Then there are skirmishers. We effectively accommodate this with a 6in musket range. I want to use skirmish bases. In principle this is easy. All musketry would be limited to 3in range. Skirmish bases would have a fire factor of 2, but no use against cavalry.  I have crafted an elegant draft rule on this, but my fear is that it just makes things fiddlier, and that players won’t bother with it. An alternative would be to incorporate a version of the main rules on skirmishers (with a skirmish base being part of the main unit formation), and link this to the extra weapon range.

And so to artillery. Artillery, rightly, has a big impact on the game. But each unit acts like a grand battery, while being much more flexible than was realistic, especially in evading threats. Two or more units ganging up can be very formidable. Each one is meant to represent 24 guns. One way of trying to handle this is reduce both the unit size and firepower (and also the provision for units to fire at reduced rate). The close range fire factor might be rounded down as well. We could just do this for horse artillery and give it extra mobility. In some ways this would not change things that much – given that each artillery unit would need a movement throw to move, and that artillery would take up more space (I may enlarge the bases), this could help.

The issue with artillery goes  deeper than this, though. Artillery and adjacent infantry units are treated as separate units. On more than one occasion infantry would retreat, leaving batteries isolated. In this game the isolated artillery showed a remarkable ability to survive.  It didn’t look right, even if it was possible to rationalise it.  In fact artillery had two distinct uses: one was close support to divisions, and the other was forming grand batteries at corps or army level. The rules don’t do a particularity good job of reflecting the former, while they make the latter the manoeuvrability of single batteries. It doesn’t scale up so well from the original Fire and Fury. One idea is to allow artillery to be attached to infantry units, allowing them to fight as joint units. When not doing so, artillery would suffer an automatic walkover when assaulted, though they may still stop an assault in the fire phase (unless defending works, maybe). This approach would work better with the smaller artillery units.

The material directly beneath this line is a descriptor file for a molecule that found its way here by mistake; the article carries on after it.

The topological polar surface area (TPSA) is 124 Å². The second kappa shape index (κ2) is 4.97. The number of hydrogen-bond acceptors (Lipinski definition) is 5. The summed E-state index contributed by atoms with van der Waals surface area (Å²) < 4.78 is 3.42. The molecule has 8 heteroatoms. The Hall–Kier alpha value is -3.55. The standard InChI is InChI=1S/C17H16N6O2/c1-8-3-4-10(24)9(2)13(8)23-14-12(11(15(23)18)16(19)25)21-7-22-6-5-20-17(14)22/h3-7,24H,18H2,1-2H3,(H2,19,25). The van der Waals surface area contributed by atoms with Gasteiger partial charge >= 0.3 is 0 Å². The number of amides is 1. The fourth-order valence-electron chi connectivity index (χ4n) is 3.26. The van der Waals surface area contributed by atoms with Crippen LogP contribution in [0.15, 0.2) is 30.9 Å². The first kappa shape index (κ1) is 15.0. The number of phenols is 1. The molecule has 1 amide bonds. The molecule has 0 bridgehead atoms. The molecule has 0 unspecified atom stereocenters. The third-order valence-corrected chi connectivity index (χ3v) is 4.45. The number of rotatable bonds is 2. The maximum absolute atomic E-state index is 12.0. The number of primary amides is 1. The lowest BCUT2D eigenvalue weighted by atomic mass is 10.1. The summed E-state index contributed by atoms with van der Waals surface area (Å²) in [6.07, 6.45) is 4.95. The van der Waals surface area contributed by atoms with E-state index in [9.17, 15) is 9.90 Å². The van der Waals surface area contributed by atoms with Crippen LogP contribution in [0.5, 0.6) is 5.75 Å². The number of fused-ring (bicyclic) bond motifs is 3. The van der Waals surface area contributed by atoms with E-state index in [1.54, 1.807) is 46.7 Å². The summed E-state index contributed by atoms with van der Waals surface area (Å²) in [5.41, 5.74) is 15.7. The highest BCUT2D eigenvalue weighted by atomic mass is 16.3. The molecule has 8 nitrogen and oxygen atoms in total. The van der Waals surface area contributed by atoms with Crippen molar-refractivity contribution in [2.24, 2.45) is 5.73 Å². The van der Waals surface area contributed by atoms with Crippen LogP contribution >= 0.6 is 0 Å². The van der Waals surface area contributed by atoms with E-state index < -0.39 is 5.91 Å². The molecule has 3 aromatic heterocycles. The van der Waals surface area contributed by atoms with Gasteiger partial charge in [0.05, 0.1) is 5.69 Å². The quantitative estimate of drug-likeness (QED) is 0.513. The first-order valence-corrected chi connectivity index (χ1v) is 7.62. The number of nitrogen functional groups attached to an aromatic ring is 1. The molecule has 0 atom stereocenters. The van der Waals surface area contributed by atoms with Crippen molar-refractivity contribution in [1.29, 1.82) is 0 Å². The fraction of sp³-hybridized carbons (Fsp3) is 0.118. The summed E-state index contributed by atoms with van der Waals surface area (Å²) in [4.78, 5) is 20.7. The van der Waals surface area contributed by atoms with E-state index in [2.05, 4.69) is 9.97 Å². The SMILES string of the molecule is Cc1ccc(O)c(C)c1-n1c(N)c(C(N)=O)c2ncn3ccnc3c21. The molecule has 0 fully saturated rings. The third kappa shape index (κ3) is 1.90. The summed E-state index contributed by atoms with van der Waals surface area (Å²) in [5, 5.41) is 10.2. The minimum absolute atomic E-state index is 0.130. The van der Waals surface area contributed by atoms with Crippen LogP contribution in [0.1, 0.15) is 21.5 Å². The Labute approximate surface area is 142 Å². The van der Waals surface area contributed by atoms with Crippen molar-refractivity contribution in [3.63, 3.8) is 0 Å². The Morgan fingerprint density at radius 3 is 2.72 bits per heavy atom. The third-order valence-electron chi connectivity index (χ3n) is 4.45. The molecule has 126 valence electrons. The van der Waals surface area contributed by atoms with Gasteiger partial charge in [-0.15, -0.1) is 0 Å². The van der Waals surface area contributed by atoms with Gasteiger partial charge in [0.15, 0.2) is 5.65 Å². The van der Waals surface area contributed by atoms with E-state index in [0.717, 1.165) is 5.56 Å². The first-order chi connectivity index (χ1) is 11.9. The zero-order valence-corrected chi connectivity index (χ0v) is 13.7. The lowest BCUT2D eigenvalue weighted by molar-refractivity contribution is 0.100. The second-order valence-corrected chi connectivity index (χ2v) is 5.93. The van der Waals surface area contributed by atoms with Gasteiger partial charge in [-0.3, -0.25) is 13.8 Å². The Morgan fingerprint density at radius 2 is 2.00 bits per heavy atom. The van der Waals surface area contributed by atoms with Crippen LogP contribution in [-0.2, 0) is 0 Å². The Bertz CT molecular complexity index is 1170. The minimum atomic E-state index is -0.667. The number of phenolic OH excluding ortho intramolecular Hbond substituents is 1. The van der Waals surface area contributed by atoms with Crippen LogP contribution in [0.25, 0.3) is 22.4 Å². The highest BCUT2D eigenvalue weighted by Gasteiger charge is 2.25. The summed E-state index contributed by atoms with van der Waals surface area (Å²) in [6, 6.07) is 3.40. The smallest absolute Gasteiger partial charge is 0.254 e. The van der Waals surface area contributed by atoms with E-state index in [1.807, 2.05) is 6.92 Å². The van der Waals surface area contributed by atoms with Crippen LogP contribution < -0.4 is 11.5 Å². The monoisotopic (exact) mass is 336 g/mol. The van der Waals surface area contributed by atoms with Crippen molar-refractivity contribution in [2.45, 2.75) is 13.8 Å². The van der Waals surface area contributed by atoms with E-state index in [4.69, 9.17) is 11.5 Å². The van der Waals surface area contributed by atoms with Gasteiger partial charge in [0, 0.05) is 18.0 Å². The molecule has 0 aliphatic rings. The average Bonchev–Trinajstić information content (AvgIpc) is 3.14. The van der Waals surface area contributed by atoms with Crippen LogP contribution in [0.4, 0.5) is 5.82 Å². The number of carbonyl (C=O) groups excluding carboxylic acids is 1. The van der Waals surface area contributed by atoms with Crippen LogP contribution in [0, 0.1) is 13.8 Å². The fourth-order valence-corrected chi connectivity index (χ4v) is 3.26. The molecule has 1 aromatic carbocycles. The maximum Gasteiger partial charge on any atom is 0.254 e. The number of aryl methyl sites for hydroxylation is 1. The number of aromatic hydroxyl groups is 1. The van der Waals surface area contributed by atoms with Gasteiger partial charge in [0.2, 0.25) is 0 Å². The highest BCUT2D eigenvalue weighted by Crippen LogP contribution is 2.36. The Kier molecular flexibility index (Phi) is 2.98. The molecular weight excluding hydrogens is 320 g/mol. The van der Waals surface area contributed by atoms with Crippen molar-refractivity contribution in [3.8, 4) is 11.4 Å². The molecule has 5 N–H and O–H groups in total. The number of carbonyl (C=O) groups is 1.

Finally on potential rules revisions I am thinking of a different treatment for built-up areas. This is to treat building models as obstacles, rather removing them when the villages or towns are occupied. The models have to be quite small (though the 6mm I use are fine), and in larger areas you have to have streets wide enough to take bases. This is a bit more complicated, but the internal layout of built up areas did matter.

How do the rules look historically? The French outfought the Prussians: numerical equality left them with a clear upper hand. This was mainly achieved through rating the French as Veteran (with a small number of elite units counted as Aggressive) and the Prussians Trained or Raw. But the Prussians but up a pretty good fight. This feels like the right balance for Ligny and Waterloo – though how to bring the British into this is an interesting question. (I suspect many British units have to be rated Aggressive or Devastating Volleys as well as veteran; many French may be rated as Fragile). The main problem historically is that things are taking too long if one move is meant to represent one hour.

Which leaves me with a dilemma. Is BBB broken enough to fix? If you start fiddling with settled rules systems you quickly run into unintended consequences. Or you make them more complicated to no great purpose. I hesitate.